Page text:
Most modern sound cards with built-in wavetable sound modules have their patch sets (and drum kit) configured to be General MIDI compliant. For example, a Roland RAP-10 offers a GM compliant sound module. So too do the SCD-10 and SCD-15 daughterboards. Yamaha's cards offer GM (as well as a larger patch set known as XG).

Game cards typically offer two "modes"; a GM compliant mode (ie, a "Windows Sound System" mode which on really cheap cards may be only partially GM compliant) which incorporates the wavetable section of the card, and an SB compatible mode which incorporates FM synthesis. The Ensoniq and Tropez are examples.

Not all of the above have the same quality sound, but they all are GM compliant sound modules (at least when in their "Windows Sound System" mode). So it's important to understand both the MIDI Specification and General MIDI in order to know how to make music on the wavetable modules of these cards.

You should have a "General MIDI" option for game music. This option means that your game music will take the form of simply writing MIDI messages to an MPU-401 compatible MIDI card (in Uart mode. For details and example code on programming the MPU-401 Uart mode, see the article Programming the MPU-401). It's assumed that a GM module is attached to the MPU's MIDI OUT. This is the case with most sound cards that offer MPU-401 compatibility plus a wavetable module. The built-in wavetable module is internally attached to the MIDI OUT of an MPU compatible port. The one notable exception to this is Creative Labs. (So what else is new?) In order to save a few pennies in parts, Creative Labs did not design the SB32 and AWE32 wavetable modules to be accessed through an MPU compatible MIDI port. The built-in wavetable sound module is accessed via proprietary ports, and not through an MPU-401 port which understands MIDI. So, you still have to incorporate support for the SB's proprietary way of accessing its wavetable module. But the good news is that a General MIDI option supports most everybody's wavetable sound except for Creative Labs. Oddly enough, if you add a daughterboard to an SB, the daughterboard is accessed through an MPU-401 MIDI port, so that does upgrade the SB32 and AWE32 to work just like everyone else's wavetable module (ie, it is accessed in the same way -- by writing MIDI messages to an MPU-401 MIDI OUT port).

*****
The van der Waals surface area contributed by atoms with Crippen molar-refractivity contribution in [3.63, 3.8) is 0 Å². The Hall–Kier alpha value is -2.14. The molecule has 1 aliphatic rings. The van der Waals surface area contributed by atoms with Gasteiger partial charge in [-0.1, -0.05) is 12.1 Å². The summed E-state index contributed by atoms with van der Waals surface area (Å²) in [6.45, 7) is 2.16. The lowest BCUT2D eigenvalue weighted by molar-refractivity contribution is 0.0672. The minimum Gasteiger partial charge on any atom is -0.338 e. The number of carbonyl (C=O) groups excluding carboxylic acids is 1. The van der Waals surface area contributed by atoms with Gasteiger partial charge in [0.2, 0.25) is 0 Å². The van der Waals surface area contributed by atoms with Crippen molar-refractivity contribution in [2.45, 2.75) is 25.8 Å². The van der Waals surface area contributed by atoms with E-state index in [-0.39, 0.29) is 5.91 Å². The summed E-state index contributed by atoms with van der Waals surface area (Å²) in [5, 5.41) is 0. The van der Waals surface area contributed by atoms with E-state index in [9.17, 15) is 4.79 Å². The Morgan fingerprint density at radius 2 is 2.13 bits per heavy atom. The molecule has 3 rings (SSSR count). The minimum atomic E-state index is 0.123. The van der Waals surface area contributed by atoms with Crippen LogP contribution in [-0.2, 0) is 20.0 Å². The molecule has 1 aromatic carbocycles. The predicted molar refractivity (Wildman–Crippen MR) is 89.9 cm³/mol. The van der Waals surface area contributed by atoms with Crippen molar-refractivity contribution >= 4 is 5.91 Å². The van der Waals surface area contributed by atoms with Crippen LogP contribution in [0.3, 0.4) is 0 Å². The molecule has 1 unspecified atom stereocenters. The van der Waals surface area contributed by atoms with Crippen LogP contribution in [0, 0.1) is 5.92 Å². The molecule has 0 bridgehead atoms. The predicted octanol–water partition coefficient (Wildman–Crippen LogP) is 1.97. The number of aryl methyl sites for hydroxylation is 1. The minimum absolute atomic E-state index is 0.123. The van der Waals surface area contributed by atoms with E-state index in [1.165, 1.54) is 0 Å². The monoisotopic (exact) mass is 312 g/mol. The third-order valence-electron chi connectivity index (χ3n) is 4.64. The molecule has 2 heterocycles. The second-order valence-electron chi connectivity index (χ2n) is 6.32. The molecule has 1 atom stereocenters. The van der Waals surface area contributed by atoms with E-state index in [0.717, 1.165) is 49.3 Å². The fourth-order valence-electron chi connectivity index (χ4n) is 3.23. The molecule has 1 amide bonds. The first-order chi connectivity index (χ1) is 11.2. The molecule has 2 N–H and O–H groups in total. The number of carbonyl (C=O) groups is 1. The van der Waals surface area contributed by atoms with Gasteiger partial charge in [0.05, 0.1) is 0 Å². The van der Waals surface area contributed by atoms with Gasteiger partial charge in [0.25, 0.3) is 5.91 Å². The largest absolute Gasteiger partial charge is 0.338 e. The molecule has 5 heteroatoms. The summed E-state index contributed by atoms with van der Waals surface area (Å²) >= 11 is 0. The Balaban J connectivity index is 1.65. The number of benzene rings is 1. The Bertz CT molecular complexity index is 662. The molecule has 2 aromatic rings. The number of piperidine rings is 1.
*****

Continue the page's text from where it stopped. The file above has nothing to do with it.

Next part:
It's best to have your game music in MIDI file format. (Of course, for cards whose internal modules are not attached to an MPU compatible port, such as the SB, its "control bytes" may also not be MIDI. So, you may have to do some translation of the MIDI bytes when playing back a musical score on an SB, or for cards that offer only an SB FM synthesis section (ie, no wavetable attached to an MPU port). But, I'd still recommend using MIDI for the musical score's file format. It's easy to deal with when creating/editing game music). For details, see MIDI File Format.

I think that the best test setup for a game programmer would be an AWE32 with either a GM daughterboard such as an SCD-10 or some external GM module attached to the AWE32's MIDI OUT. You can then test playback of sound effects upon the SB's digital audio section, as well as test playback of music upon the SB's FM synth and also the WaveTable Synth (which is GM compliant, but not accessed via the MPU compatible MIDI port). Then, you can test your game music's "GM" option via the daughterboard (or external unit) connected to the AWE32's MPU Uart compatible MIDI OUT port. This covers testing the SB family, and all cards that offer either MPU-401 compatibility or SB compatibility (which is just about everything else, except maybe for a GUS -- I'm not sure if that one is completely proprietary).